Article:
Did you know that Northern Ireland is the only part of the UK that doesn’t provide specialist perinatal mental health inpatient facilities?
Let me explain that in layman’s terms – it essentially means that women who suffer with severe mental ill health after giving birth must leave their babies in the care of someone else while they get hospital treatment.
Imagine, just imagine, feeling so unwell that you need to be admitted to hospital, but knowing that in accepting that help, you will be separated from your baby.
It’s simply not good enough – women, babies, partners, children, whole families – they’re all being failed by the current inadequacies in the system.
But there are some out there who are making it their business to raise standards and offer advice and support to women who are in desperate need of help.
Michelle Bradley is one of them.
The mum of three from Glengormley not only set up and runs PANGS NI, a forum for women struggling with their mental health during pregnancy and the postnatal period.
She also helps to organise the Northern Ireland Maternal Mental Health Conference, and most recently, she became a published author with the release of her book, Pangs: Surviving Motherhood and Mental Illness.
And let me tell you, it’s a fantastic read.
I picked up my copy a few weeks ago to flick through just as my husband was heading to bed.
“I’ll be up in a minute,” I told him.
And then I ended up reading the book from cover to cover in one sitting.
She provides such an honest and raw account of her own experience of postnatal depression and anxiety.
Having been there myself, her words resonated so much with me, I found the book impossible to put down.
I read most of it with tears in my eyes – Michelle talks about the conveyor belt of care provided to pregnant women, she describes how her husband, 34-year-old Eoin, was told to leave the hospital at times when she was at her most vulnerable, how her voice and wishes were completely and utterly ignored.
She spells out the terror she felt, the reliance on medication to fix mental ill health and how the woeful lack of help available prompted her to set up PANGS NI, and she also provides a comprehensive guide to the different kinds of mental health disorders and advice on how to treat them.
All in all, the book is an invaluable resource for anyone affected by perinatal mental health difficulties, whether that’s the woman themselves, their partner or even someone who is preparing for pregnancy.
Michelle (34), mum to six-year-old Alexis, Cooper (3) and 18-month-old Luna, said: “I had no-one to talk to when I was finding things hard, there were no support groups out there.
“I remember thinking I would find something on Facebook but there was nothing there either so I decided I would set something up myself.
“I didn’t think anyone would actually join up, that maybe I was the only person feeling this way but then 44 people joined in three days and there are over 500 members now.”
Opening up about her experience and her work helping other mums made Michelle realise just how dire the situation is for women suffering from mental health ill.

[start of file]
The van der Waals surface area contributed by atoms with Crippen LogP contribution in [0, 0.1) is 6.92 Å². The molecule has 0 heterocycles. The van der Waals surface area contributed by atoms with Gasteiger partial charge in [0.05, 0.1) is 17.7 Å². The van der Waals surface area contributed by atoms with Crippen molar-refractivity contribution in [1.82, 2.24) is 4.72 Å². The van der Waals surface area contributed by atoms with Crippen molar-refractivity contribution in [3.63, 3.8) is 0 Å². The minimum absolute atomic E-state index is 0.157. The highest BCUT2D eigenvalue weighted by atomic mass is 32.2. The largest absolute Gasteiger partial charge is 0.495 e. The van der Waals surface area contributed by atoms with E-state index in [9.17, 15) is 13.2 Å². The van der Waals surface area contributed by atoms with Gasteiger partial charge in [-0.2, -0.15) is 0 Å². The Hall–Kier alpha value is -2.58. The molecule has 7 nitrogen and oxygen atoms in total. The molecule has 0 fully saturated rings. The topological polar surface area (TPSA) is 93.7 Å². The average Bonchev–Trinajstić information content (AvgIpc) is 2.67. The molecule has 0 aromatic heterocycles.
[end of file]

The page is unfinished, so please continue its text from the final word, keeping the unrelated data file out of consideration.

Over time, she has become more and more active in campaigning for better services and it was in speaking out about her own experience that led her to begin putting her thoughts down on paper for others to read.
“After giving talks, I would get women coming up to me in tears telling me that they really understood where I was coming from, that they could relate to my story,” she said.
“I really believe that by speaking about what I have been through it can help other women open up too and that’s so important when it comes to our mental health.”
The act of writing the book has, in itself, been a gruelling but cathartic experience for Michelle.
She continued: “I would write a bit and then collapse for a few days to recover.
“But I’m glad I did it and I hope it can help others going through a similar experience.
“There is a perception in society that depression is something you recover from, but it’s more like we all have mental health and we have to look after it.
“Just like we look after our bodies, we have to look after our minds as well.
“I’ve realised that it’s something I’m going to live with for the rest of my life, but I’m aware of the triggers and I know what I can do to keep it under control.
“The fact is that services in Northern Ireland are desperate, they’re not good enough, and I won’t stop until they’re better.”
“With the birth of my daughter came the death of the person I thought I was. It was the beginning of a long spiral down into a darkness that would threaten my very existence.”
“At each appointment I left feeling like a part on a conveyor belt, just another pregnant lady to be processed and released. I remember towards the end of that pregnancy getting quite bewildered because I wanted to explain my fear of panicking, but it seemed rather pointless given that none of these people would actually be present at my birth!”
“There was one midwife in particular who lacked any sign of compassion and seemed bored and frustrated with me. She made me feel like I was making a terrible fuss over nothing. Her ‘push on’ translated in my head to ‘You’re not doing this well enough. You’re terrible at giving birth. You are so shit at this’. I was in the middle of the most exhausting and unyielding experience of my life and the people who were supposed to be my cheerleaders became my tormentors.”
“I finally had the birth I had dreamed of, relatively calm, quick, and in water. I had panicked but with the help of my husband I got it under control and I bossed that shit. Here I was, glowing with pride in myself, love for my baby and gratitude for my husband. I felt like Superwoman. If she had been my first baby, I would have done it a hundred times.”